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Seattle Women's March
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Seattle Women’s March moves to coincide with International Women’s Day

Participants at the Seattle Women's March in 2018 at Cal Anderson Park. (Nicole Jennings)

From 2017 through last year, the sea of pink hats and female empowerment signs of the Seattle Women’s March have livened up dreary January skies.

But this year, for the first time, the Women’s March will coincide with International Women’s Day on Sunday, March 8.

While other women’s marches around the world took place in January, coordinators of the Seattle march said this was a decision to direct the focus of the event away from President Trump and back to women. The original 2017 marches took place the day after President Trump’s inauguration, partly as a message of push-back against the president’s policies and comments about women.

“We made a conscious move to move away from Inauguration Day and the association with the 45th president, and actually center and celebrate and honor women all around the world,” march organizer Bianca Davis-Lovelace said. “Our intention this year is to be more intentional about focusing on women internationally, and the plights and the struggles and the joys and the celebrations of being a woman.”

Thousands attend Women’s March in Seattle

Additionally, the 2020 march gives a platform to women from marginalized communities. The leaders of the Seattle march this year are all women of color.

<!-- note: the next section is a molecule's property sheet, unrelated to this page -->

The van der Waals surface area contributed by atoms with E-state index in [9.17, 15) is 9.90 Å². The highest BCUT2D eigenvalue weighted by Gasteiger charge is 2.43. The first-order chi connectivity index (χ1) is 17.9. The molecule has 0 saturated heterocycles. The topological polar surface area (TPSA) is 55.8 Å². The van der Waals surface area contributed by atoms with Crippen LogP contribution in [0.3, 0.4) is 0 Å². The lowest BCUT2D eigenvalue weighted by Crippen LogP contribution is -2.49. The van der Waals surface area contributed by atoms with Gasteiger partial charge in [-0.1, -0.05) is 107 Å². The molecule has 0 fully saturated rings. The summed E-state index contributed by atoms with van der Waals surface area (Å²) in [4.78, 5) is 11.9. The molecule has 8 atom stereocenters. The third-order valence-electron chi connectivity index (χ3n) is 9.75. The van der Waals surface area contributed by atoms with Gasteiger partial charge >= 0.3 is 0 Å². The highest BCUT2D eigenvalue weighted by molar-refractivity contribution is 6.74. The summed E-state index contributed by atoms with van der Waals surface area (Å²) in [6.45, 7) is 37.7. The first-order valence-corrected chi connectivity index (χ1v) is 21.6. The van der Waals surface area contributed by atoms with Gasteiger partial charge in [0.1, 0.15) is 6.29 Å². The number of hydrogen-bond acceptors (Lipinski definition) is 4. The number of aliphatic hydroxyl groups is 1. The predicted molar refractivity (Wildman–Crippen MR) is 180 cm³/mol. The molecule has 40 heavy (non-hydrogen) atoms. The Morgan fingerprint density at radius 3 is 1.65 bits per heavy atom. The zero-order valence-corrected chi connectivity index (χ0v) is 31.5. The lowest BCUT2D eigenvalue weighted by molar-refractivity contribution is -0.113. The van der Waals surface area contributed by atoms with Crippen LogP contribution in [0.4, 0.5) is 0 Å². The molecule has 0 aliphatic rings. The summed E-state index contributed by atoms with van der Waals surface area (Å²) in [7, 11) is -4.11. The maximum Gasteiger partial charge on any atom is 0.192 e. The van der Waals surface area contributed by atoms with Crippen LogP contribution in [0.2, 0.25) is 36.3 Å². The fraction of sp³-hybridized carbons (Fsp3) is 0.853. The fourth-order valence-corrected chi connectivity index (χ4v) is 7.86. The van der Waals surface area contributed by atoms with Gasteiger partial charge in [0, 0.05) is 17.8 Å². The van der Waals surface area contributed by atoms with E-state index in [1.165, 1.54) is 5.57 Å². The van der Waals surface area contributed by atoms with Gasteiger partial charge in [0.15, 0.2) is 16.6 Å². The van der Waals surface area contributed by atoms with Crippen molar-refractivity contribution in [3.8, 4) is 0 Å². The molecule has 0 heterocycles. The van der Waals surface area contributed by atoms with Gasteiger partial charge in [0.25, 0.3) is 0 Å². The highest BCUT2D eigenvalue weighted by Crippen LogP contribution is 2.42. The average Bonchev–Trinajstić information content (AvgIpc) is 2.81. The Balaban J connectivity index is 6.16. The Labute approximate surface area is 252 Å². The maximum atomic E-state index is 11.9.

As women’s issues remain at the forefront of political discussions, the issues spotlighted by the Women’s March have evolved over the years. The proliferation of the #MeToo movement in late 2017 meant that breaking silence on sexual harassment and assault has been a major theme at the most recent marches.

“We are focusing on women’s rights, challenging rape culture — and that is a central part of the movement,” Davis-Lovelace said.

This year in particular, voting takes center stage. The race for the 2020 Democratic presidential nomination includes two prominent female candidates, Sen. Elizabeth Warren (D-Mass.) and Sen. Amy Klobuchar (D-Minn.). Additionally, 2020 marks the 100th anniversary of women’s suffrage.

“This is an important time of year because of the elections that are coming soon, so we want to make sure that we are focusing on things like voting rights … there is a lot of passion and focus around the upcoming election,” Davis-Lovelace said.

Other major themes this year include racial justice and economic justice — “the struggles that women are facing, of course being paid less than our male counterparts, and if you’re a woman of color, you’re paid even less,” Davis-Lovelace said.

The route this year changes, as well. While past marches started in Capitol Hill or the Central District and finished at Seattle Center, the 2020 march will begin at Beacon Hill Playground and end at City Hall Park downtown. Between 5,000 and 10,000 people are expected to turn out for the march.

If you’re not able to make it out on March 8 but want to lend your support to women’s rights, never fear — Davis-Lovelace said that there will be plenty more opportunities in 2020 to advocate for women in Seattle.

“We’re going to be very intentional as a coordinating committee of making sure that there are various events going on throughout the year that address women’s issues,” she said.

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